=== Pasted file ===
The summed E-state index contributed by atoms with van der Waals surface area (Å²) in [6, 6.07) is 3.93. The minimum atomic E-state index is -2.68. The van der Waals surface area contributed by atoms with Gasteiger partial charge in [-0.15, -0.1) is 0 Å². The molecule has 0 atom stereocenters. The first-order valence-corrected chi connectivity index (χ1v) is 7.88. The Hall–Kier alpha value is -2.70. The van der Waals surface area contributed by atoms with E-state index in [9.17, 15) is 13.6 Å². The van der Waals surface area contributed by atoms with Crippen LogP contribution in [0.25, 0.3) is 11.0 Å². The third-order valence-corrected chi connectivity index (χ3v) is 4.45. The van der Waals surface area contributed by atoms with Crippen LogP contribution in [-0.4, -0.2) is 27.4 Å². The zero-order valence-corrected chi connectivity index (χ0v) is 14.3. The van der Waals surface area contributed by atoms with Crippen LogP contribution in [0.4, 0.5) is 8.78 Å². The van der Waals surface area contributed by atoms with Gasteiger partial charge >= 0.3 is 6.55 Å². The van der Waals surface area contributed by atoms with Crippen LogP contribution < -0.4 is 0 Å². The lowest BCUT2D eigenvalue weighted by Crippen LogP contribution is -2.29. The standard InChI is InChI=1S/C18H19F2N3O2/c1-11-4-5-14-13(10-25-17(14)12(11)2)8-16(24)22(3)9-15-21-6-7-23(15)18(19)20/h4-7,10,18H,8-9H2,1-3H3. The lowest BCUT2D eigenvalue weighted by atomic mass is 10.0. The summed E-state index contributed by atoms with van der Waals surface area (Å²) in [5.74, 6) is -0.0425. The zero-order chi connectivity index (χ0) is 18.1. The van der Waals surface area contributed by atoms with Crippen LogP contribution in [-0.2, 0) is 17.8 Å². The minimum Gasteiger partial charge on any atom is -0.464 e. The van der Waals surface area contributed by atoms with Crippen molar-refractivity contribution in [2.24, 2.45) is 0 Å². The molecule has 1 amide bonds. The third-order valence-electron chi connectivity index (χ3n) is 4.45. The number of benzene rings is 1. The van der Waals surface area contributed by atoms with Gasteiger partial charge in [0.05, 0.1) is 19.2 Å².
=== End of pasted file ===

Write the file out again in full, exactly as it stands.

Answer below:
The summed E-state index contributed by atoms with van der Waals surface area (Å²) in [6, 6.07) is 3.93. The minimum atomic E-state index is -2.68. The van der Waals surface area contributed by atoms with Gasteiger partial charge in [-0.15, -0.1) is 0 Å². The molecule has 0 atom stereocenters. The first-order valence-corrected chi connectivity index (χ1v) is 7.88. The Hall–Kier alpha value is -2.70. The van der Waals surface area contributed by atoms with E-state index in [9.17, 15) is 13.6 Å². The van der Waals surface area contributed by atoms with Crippen LogP contribution in [0.25, 0.3) is 11.0 Å². The third-order valence-corrected chi connectivity index (χ3v) is 4.45. The van der Waals surface area contributed by atoms with Crippen LogP contribution in [-0.4, -0.2) is 27.4 Å². The zero-order valence-corrected chi connectivity index (χ0v) is 14.3. The van der Waals surface area contributed by atoms with Crippen LogP contribution in [0.4, 0.5) is 8.78 Å². The van der Waals surface area contributed by atoms with Gasteiger partial charge >= 0.3 is 6.55 Å². The van der Waals surface area contributed by atoms with Crippen LogP contribution < -0.4 is 0 Å². The lowest BCUT2D eigenvalue weighted by Crippen LogP contribution is -2.29. The standard InChI is InChI=1S/C18H19F2N3O2/c1-11-4-5-14-13(10-25-17(14)12(11)2)8-16(24)22(3)9-15-21-6-7-23(15)18(19)20/h4-7,10,18H,8-9H2,1-3H3. The lowest BCUT2D eigenvalue weighted by atomic mass is 10.0. The summed E-state index contributed by atoms with van der Waals surface area (Å²) in [5.74, 6) is -0.0425. The zero-order chi connectivity index (χ0) is 18.1. The van der Waals surface area contributed by atoms with Crippen LogP contribution in [-0.2, 0) is 17.8 Å². The minimum Gasteiger partial charge on any atom is -0.464 e. The van der Waals surface area contributed by atoms with Crippen molar-refractivity contribution in [2.24, 2.45) is 0 Å². The molecule has 1 amide bonds. The third-order valence-electron chi connectivity index (χ3n) is 4.45. The number of benzene rings is 1. The van der Waals surface area contributed by atoms with Gasteiger partial charge in [0.05, 0.1) is 19.2 Å².